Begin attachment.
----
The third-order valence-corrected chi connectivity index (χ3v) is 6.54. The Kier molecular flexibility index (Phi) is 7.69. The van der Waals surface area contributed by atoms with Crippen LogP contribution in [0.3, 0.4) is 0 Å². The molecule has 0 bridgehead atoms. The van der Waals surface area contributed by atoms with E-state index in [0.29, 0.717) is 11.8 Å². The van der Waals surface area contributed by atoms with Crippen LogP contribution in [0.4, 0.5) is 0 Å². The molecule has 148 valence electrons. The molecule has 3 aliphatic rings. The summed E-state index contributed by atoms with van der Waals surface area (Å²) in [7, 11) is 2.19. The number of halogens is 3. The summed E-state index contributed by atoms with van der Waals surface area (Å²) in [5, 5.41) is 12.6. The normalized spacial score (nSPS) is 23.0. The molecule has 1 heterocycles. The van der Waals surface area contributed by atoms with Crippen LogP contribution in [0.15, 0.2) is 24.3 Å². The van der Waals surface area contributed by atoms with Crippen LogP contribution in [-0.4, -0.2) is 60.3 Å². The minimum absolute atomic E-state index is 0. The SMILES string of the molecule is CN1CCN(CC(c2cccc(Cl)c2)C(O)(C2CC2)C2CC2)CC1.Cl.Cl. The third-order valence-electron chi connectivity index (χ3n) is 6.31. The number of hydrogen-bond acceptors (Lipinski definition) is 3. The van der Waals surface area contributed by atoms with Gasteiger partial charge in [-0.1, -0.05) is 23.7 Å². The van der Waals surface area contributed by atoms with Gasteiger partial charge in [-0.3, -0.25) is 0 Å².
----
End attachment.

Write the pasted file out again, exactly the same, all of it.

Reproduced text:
The third-order valence-corrected chi connectivity index (χ3v) is 6.54. The Kier molecular flexibility index (Phi) is 7.69. The van der Waals surface area contributed by atoms with Crippen LogP contribution in [0.3, 0.4) is 0 Å². The molecule has 0 bridgehead atoms. The van der Waals surface area contributed by atoms with E-state index in [0.29, 0.717) is 11.8 Å². The van der Waals surface area contributed by atoms with Crippen LogP contribution in [0.4, 0.5) is 0 Å². The molecule has 148 valence electrons. The molecule has 3 aliphatic rings. The summed E-state index contributed by atoms with van der Waals surface area (Å²) in [7, 11) is 2.19. The number of halogens is 3. The summed E-state index contributed by atoms with van der Waals surface area (Å²) in [5, 5.41) is 12.6. The normalized spacial score (nSPS) is 23.0. The molecule has 1 heterocycles. The van der Waals surface area contributed by atoms with Crippen LogP contribution in [0.15, 0.2) is 24.3 Å². The van der Waals surface area contributed by atoms with Crippen LogP contribution in [-0.4, -0.2) is 60.3 Å². The minimum absolute atomic E-state index is 0. The SMILES string of the molecule is CN1CCN(CC(c2cccc(Cl)c2)C(O)(C2CC2)C2CC2)CC1.Cl.Cl. The third-order valence-electron chi connectivity index (χ3n) is 6.31. The number of hydrogen-bond acceptors (Lipinski definition) is 3. The van der Waals surface area contributed by atoms with Gasteiger partial charge in [-0.1, -0.05) is 23.7 Å². The van der Waals surface area contributed by atoms with Gasteiger partial charge in [-0.3, -0.25) is 0 Å².